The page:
snowmonkey snowmonkey - 1 year ago 71
Python Question

Build numpy array with multiple custom index ranges without explicit loop

In Numpy, is there a pythonic way to create array3 with custom ranges from array1 and array2 without a loop? The straightforward solution of iterating over the ranges works but since my arrays run into millions of items, I am looking for a more efficient solution (maybe syntactic sugar too).

For ex.,

array1 = np.array([10, 65, 200])
array2 = np.array([14, 70, 204])
array3 = np.concatenate([np.arange(array1[i], array2[i]) for i in

print array3


Answer Source

Prospective Approach

I will go backwards on how to approach this problem.

Take the sample listed in the question. We have -

array1 = np.array([10, 65, 200])
array2 = np.array([14, 70, 204])

Now, look at the desired result -

result: [10,11,12,13,65,66,67,68,69,200,201,202,203]

Let's calculate the group lengths, as we would be needing those to explain the solution approach next.

In [58]: lens = array2 - array1

In [59]: lens
Out[59]: array([4, 5, 4])

The idea is to use 1's initialized array, which when cumumlative summed across the entire length would give us the desired result. This cumumlative summation would be the last step to our solution. Why 1's initialized? Well, because we have an array that increasing in steps of 1's except at specific places where we have shifts corresponding to new groups coming in.

Now, since cumsum would be the last step, so the step before it should give us something like -

array([ 10,   1,   1,   1,  52,   1,   1,   1,   1, 131,   1,   1,   1])

As discussed before, it's 1's filled with [10,52,131] at specific places. That 10 seems to be coming in from the first element in array1, but what about the rest? The second one 52 came in as 65-13 (looking at the result) and in it 13 came in the group that started with 10 and ran because of the length of the first group 4. So, if we do 65 - 10 - 4, we will get 51 and then add 1 to accomodate for boundary stop, we would have 52, which is the desired shifting value. Similarly, we would get 131.

Thus, those shifting-values could be computed, like so -

In [62]: np.diff(array1) - lens[:-1]+1
Out[62]: array([ 52, 131])

Next up, to get those shifting-places where such shifts occur, we can simply do cumulative summation on the group lengths -

In [65]: lens[:-1].cumsum()
Out[65]: array([4, 9])

For completeness, we need to pre-append 0 with the array of shifting-places and array1[0] for shifting-values.

So, we are set to present our approach in a step-by-step format!

Putting back the pieces

1] Get lengths of each group :

lens = array2 - array1

2] Get indices at which shifts occur and values to be put in 1's initialized array :

shift_idx = np.hstack((0,lens[:-1].cumsum()))
shift_vals = np.hstack((array1[0],np.diff(array1) - lens[:-1]+1))

3] Setup 1's initialized ID array for inserting those values at those indices listed in the step before :

id_arr = np.ones(lens.sum(),dtype=array1.dtype)
id_arr[shift_idx] = shift_vals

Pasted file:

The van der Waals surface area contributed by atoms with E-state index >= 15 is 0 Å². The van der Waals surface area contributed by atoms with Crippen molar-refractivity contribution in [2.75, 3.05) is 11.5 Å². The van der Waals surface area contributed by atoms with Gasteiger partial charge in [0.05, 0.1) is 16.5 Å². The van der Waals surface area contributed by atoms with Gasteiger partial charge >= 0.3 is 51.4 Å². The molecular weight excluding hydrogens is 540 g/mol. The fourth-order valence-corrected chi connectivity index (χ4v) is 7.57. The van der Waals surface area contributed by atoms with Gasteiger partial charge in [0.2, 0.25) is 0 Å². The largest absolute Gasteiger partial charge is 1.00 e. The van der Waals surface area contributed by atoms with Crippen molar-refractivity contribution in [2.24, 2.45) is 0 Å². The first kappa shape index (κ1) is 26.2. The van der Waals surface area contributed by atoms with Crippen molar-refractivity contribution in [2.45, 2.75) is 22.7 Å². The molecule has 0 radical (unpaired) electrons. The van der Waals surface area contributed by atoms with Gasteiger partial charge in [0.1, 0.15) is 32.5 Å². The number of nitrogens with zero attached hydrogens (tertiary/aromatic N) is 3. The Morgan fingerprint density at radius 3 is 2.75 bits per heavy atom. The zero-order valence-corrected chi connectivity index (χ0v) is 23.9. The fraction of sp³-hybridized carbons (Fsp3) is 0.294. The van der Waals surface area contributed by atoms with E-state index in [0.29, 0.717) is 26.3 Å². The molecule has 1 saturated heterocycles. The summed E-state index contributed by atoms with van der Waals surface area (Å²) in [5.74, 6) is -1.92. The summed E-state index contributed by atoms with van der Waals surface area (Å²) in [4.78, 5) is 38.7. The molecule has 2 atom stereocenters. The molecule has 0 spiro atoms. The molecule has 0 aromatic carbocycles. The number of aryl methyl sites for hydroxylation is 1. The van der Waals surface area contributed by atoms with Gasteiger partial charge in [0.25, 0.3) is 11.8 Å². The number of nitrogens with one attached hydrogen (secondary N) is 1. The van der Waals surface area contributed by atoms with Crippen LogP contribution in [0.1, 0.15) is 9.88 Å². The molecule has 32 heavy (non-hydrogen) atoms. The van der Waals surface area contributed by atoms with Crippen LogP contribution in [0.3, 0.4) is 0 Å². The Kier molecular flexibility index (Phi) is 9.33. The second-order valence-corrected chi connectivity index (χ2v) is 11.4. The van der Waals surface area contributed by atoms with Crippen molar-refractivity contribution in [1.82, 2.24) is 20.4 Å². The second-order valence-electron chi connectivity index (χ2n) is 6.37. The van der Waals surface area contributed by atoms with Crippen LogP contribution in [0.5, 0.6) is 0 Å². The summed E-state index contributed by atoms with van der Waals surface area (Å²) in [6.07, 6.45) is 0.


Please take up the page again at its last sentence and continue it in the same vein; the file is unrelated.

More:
4] Finally do cumulative summation on the ID array :

output = id_arr.cumsum() 

Listed in a function format, we would have -

def using_ones_cumsum(array1, array2):
    lens = array2 - array1
    shift_idx = np.hstack((0,lens[:-1].cumsum()))
    shift_vals = np.hstack((array1[0],np.diff(array1) - lens[:-1]+1))
    id_arr = np.ones(lens.sum(),dtype=array1.dtype)
    id_arr[shift_idx] = shift_vals
    return id_arr.cumsum()

And it works on overlapping ranges too!

In [67]: array1 = np.array([10, 11, 200]) 
    ...: array2 = np.array([14, 18, 204])

In [68]: using_ones_cumsum(array1, array2)
array([ 10,  11,  12,  13,  11,  12,  13,  14,  15,  16,  17, 200, 201,
       202, 203])

Runtime test

Let's time the proposed approach against the other vectorized approach in @unutbu's flatnonzero based solution, which already proved to be much better than the loopy approach -

In [38]: array1, array2 = (np.random.choice(range(1, 11), size=10**4, replace=True)
    ...:                   .cumsum().reshape(2, -1, order='F'))

In [39]: %timeit using_flatnonzero(array1, array2)
1000 loops, best of 3: 889 µs per loop

In [40]: %timeit using_ones_cumsum(array1, array2)
1000 loops, best of 3: 235 µs per loop


Now, codewise NumPy doesn't like appending. So, those np.hstack calls could be avoided for a slightly improved version as listed below -

def get_ranges_arr(starts,ends):
    counts = ends - starts
    counts_csum = counts.cumsum()
    id_arr = np.ones(counts_csum[-1],dtype=int)
    id_arr[0] = starts[0]
    id_arr[counts_csum[:-1]] = starts[1:] - ends[:-1] + 1
    return id_arr.cumsum()

Let's time it against our original approach -

In [151]: array1,array2 = (np.random.choice(range(1, 11),size=10**4, replace=True)\
     ...:                                      .cumsum().reshape(2, -1, order='F'))

In [152]: %timeit using_ones_cumsum(array1, array2)
1000 loops, best of 3: 276 µs per loop

In [153]: %timeit get_ranges_arr(array1, array2)
10000 loops, best of 3: 193 µs per loop

So, we have a 30% performance boost there!

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